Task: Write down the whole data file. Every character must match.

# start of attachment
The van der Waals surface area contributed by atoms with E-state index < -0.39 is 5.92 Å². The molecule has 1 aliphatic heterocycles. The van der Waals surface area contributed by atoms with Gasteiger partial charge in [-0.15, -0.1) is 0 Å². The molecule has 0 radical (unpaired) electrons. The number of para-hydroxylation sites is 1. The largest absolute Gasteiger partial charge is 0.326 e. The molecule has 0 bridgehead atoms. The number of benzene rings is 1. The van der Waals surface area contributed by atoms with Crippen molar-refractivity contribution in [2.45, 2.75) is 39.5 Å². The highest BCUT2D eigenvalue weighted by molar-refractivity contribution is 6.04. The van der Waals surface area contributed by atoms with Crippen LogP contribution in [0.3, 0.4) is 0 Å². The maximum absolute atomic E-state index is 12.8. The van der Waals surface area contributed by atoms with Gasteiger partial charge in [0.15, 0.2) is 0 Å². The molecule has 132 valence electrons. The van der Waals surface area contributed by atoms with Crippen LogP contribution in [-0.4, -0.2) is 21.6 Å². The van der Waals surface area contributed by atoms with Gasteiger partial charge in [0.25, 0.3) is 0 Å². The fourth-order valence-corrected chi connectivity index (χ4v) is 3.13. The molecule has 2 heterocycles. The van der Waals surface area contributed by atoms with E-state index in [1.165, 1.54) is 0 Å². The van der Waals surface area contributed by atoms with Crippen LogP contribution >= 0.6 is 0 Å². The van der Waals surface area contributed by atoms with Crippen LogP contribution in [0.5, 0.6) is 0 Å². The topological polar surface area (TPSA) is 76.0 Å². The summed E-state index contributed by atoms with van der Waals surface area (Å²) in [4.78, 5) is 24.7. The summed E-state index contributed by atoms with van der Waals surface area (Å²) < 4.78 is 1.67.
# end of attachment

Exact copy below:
The van der Waals surface area contributed by atoms with E-state index < -0.39 is 5.92 Å². The molecule has 1 aliphatic heterocycles. The van der Waals surface area contributed by atoms with Gasteiger partial charge in [-0.15, -0.1) is 0 Å². The molecule has 0 radical (unpaired) electrons. The number of para-hydroxylation sites is 1. The largest absolute Gasteiger partial charge is 0.326 e. The molecule has 0 bridgehead atoms. The number of benzene rings is 1. The van der Waals surface area contributed by atoms with Crippen molar-refractivity contribution in [2.45, 2.75) is 39.5 Å². The highest BCUT2D eigenvalue weighted by molar-refractivity contribution is 6.04. The van der Waals surface area contributed by atoms with Crippen LogP contribution in [0.3, 0.4) is 0 Å². The maximum absolute atomic E-state index is 12.8. The van der Waals surface area contributed by atoms with Gasteiger partial charge in [0.15, 0.2) is 0 Å². The molecule has 132 valence electrons. The van der Waals surface area contributed by atoms with Crippen LogP contribution in [-0.4, -0.2) is 21.6 Å². The van der Waals surface area contributed by atoms with Gasteiger partial charge in [0.25, 0.3) is 0 Å². The fourth-order valence-corrected chi connectivity index (χ4v) is 3.13. The molecule has 2 heterocycles. The van der Waals surface area contributed by atoms with E-state index in [1.165, 1.54) is 0 Å². The van der Waals surface area contributed by atoms with Crippen LogP contribution >= 0.6 is 0 Å². The van der Waals surface area contributed by atoms with Crippen LogP contribution in [0.5, 0.6) is 0 Å². The topological polar surface area (TPSA) is 76.0 Å². The summed E-state index contributed by atoms with van der Waals surface area (Å²) in [4.78, 5) is 24.7. The summed E-state index contributed by atoms with van der Waals surface area (Å²) < 4.78 is 1.67.